Part of the larger Scholastic site, Writing With Writers provides an excellent resource for writing. There is an excellent section for kids called, Computer Lab Favorites (Teacher View Here | Student View Here), that has a variety of writing tools like Story StartersMyth Brainstorming Machine, and Poetry Idea Engine; as well as learning games like, It’s Greek to Me (great for Real Spelling connections), and Fish Up Word Endings. Along with all the great writing tools and activities, there are also sections for MathScienceSocial Studies, and Spanish that require no prep and can be completed in 15-30 minutes.

2. Zoo Burst

Zoo Burst is a digital storytelling tool that allows you to create lively 3-d pop-up books with sounds and actual pop-up effects when you turn the page.  You first create a free account, and then use the simple interface and tools to begin creating your book.

3. Bitstrips

My favorite comic creator, Bitstrips allows students to create fun comics on any topic of their (or your) choice. Students can use Bitstrips for free, but the $78 annual subscription allows teachers to create a classroom with individual student accounts and create assignments that students submit to you when they are finished. EdTechIdeas: I’ve had classes recreate scenes and plot lines from books, show understanding of rainforest layers, desert environments, and historical events, teach math concepts… The possibilities are endless.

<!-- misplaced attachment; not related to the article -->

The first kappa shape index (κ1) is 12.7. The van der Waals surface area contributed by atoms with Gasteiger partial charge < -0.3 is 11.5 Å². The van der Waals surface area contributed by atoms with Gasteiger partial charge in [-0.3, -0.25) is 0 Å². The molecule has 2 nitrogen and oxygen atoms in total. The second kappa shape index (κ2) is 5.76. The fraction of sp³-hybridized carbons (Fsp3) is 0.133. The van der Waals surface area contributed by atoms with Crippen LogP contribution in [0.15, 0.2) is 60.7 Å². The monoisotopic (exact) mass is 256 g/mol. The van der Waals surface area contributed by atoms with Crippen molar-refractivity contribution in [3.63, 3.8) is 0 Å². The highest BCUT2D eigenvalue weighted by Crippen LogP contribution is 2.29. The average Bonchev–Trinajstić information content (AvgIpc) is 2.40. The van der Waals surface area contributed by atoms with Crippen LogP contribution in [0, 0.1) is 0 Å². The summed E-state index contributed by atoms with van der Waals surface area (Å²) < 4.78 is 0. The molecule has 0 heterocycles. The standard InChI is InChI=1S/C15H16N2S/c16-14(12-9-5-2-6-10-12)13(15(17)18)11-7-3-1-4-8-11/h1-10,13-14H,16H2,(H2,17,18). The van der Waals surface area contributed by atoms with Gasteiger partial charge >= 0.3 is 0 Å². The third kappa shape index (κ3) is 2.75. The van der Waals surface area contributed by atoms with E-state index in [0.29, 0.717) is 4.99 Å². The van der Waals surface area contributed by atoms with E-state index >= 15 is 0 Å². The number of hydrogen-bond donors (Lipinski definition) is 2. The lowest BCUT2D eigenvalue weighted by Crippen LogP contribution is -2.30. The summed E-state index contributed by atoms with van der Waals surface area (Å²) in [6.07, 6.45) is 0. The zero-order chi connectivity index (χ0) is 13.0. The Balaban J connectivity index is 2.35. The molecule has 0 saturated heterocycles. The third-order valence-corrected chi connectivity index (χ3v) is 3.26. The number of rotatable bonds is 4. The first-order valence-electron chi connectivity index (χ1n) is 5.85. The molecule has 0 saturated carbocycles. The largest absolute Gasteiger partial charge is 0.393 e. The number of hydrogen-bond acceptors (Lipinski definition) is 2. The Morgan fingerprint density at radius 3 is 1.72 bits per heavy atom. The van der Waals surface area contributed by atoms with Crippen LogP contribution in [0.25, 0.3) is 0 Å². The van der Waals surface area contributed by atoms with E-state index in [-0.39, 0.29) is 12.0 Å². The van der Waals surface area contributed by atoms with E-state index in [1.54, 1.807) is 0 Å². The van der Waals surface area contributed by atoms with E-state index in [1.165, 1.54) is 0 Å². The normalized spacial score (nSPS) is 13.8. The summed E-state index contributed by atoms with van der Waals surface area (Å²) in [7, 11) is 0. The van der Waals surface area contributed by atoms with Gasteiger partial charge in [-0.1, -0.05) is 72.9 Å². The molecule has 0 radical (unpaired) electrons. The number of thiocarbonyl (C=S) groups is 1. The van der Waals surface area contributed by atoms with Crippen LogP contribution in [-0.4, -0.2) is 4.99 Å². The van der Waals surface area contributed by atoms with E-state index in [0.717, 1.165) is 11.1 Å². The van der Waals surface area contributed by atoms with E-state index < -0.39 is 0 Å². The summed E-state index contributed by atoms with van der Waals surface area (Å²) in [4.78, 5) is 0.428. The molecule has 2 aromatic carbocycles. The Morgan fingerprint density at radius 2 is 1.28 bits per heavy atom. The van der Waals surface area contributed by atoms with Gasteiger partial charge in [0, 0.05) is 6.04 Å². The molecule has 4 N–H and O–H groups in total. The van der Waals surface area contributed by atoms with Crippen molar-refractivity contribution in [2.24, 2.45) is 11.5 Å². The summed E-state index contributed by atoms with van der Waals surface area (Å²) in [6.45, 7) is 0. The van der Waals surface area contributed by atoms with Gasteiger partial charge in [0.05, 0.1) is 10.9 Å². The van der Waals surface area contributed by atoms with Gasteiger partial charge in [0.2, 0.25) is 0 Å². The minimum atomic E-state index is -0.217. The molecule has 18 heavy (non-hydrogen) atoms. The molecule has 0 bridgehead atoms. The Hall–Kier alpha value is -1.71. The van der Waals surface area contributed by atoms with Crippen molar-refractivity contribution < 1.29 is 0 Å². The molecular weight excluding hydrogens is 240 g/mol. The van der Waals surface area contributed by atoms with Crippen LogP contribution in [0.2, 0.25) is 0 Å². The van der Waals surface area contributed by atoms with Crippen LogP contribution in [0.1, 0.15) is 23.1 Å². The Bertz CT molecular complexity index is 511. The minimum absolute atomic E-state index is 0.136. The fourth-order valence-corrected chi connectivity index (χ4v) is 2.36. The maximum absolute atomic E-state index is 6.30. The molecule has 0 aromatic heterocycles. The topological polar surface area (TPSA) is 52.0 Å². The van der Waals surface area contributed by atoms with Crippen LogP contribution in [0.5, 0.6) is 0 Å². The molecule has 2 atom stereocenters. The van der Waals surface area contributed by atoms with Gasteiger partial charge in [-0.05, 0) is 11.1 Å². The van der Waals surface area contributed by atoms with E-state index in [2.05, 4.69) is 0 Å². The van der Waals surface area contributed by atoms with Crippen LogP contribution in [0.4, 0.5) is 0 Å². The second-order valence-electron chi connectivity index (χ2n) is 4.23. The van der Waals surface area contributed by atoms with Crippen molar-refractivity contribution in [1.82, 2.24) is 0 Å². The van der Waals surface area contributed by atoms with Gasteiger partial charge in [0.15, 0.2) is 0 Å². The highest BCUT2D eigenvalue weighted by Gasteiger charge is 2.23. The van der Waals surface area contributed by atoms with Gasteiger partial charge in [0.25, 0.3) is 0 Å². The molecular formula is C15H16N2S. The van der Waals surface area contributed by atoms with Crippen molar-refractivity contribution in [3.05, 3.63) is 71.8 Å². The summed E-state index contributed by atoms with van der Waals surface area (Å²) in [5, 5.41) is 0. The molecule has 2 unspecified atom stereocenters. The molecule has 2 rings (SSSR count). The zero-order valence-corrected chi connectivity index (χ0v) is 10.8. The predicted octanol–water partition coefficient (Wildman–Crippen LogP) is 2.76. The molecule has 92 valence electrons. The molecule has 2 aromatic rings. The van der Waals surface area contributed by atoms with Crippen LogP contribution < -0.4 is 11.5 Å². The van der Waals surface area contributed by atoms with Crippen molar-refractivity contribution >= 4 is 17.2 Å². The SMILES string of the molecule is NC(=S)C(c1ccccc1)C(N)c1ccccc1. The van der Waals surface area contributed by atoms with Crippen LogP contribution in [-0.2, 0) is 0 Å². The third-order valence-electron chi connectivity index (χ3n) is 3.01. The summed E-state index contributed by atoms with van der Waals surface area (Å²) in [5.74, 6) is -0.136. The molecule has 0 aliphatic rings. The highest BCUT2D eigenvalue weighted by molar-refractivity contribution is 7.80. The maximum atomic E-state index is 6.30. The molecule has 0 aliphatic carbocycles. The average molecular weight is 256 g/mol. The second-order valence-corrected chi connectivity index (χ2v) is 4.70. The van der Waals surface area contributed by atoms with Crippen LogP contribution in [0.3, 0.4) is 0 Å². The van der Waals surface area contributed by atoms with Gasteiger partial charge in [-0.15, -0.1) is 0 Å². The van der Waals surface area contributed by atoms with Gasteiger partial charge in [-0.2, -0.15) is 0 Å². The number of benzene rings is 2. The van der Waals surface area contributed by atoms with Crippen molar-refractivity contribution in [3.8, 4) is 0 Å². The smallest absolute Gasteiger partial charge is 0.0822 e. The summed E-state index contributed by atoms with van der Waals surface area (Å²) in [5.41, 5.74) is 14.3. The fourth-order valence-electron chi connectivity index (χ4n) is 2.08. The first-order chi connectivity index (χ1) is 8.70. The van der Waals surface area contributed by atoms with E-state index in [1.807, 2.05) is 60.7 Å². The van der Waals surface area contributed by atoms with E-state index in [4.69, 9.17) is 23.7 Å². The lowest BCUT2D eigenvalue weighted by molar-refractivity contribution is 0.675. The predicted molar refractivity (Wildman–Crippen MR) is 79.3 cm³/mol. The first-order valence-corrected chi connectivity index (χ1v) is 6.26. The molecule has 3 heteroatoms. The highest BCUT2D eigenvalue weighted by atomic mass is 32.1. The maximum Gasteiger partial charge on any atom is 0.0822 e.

Cool Tools for Writing III

This is part III in a series dedicated to free, online writing tools for kids. You can view part I here and part II here.